I was that addicted that one sitting was tempting but not possible due to the length of it.
Although it was a novel, the unmistakable voice of Elizabeth Gilbert shines through. Fortunately for me I have always liked Elizabeth Gilbert so I enjoy her immensely. If she annoyed you in all her other pieces of work I suspect she may annoy you in this one too. But I really enjoyed such a quietly rich story of an alternate life to my own.
Little bit crazy but prefer the term eccentric. I am a recluse by nature so I live for my books and the friends I find within their pages.
This story was so unlike anything else Elizabeth Gilbert has written and although I enjoyed her previous work i just loved this story and look forward to listening to it all over again. Great plot development, interesting subject matter and very well narrated. This is my kind of story. I am sorry I can't think of anything to write about the story that wouldn't be 3 pages long and give too much away. It is a family history drama with a botanist's love of plants as the underlying theme. If you listen to the preview you will know if the story is meant for you. If you are expecting something along the lines of Eat, Pray, Love, you will be disappointed.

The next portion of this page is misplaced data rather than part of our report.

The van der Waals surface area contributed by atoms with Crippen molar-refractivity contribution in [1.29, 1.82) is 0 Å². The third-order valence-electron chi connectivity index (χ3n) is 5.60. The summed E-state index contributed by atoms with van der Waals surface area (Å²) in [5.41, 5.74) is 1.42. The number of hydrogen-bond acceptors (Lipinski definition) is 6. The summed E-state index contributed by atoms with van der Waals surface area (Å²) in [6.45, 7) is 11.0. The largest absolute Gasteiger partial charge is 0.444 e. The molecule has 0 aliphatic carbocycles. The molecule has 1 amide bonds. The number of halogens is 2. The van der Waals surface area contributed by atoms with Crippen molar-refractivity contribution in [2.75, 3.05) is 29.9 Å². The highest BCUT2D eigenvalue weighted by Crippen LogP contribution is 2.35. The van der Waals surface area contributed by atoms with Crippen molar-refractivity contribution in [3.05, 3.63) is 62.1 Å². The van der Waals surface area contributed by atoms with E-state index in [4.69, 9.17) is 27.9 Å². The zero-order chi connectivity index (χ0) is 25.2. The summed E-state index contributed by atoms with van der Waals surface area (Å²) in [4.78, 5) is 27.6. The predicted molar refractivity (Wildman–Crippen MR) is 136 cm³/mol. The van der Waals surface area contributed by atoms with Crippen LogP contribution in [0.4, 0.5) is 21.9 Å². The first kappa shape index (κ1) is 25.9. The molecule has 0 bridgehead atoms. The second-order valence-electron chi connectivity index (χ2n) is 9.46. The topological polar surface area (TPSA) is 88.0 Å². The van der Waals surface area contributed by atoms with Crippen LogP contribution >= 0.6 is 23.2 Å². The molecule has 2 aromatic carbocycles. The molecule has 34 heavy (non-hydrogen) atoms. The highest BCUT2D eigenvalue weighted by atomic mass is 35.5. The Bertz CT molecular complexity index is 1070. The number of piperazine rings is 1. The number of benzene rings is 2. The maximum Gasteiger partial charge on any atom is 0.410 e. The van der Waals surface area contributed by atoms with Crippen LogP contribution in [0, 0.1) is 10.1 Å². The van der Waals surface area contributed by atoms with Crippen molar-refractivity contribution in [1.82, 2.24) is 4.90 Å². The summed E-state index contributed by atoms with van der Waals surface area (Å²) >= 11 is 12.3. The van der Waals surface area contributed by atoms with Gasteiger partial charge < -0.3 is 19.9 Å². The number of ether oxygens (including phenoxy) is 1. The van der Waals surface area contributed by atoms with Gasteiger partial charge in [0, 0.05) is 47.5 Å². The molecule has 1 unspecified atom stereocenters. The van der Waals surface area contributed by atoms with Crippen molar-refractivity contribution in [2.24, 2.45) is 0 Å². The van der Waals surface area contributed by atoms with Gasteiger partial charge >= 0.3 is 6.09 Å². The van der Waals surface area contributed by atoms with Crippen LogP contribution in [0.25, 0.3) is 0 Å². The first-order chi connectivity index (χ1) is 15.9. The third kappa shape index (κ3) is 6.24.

I have not read the print version, as I don't have time to read books these days. I was concerned I would not be able to follow the story or that it would lose something, but I can only say that Juliet Stevenson has added a polish and gleam to this story that I would not have gotten if I'd read it myself. Her Dutch and Philadelphian accents are superb, as are the dulcet tones of her reading voice. I became like an addict to this story, anticipating the next time I could slide the earphones into my head and tune into this amazing and changing landscape of Alma's life story.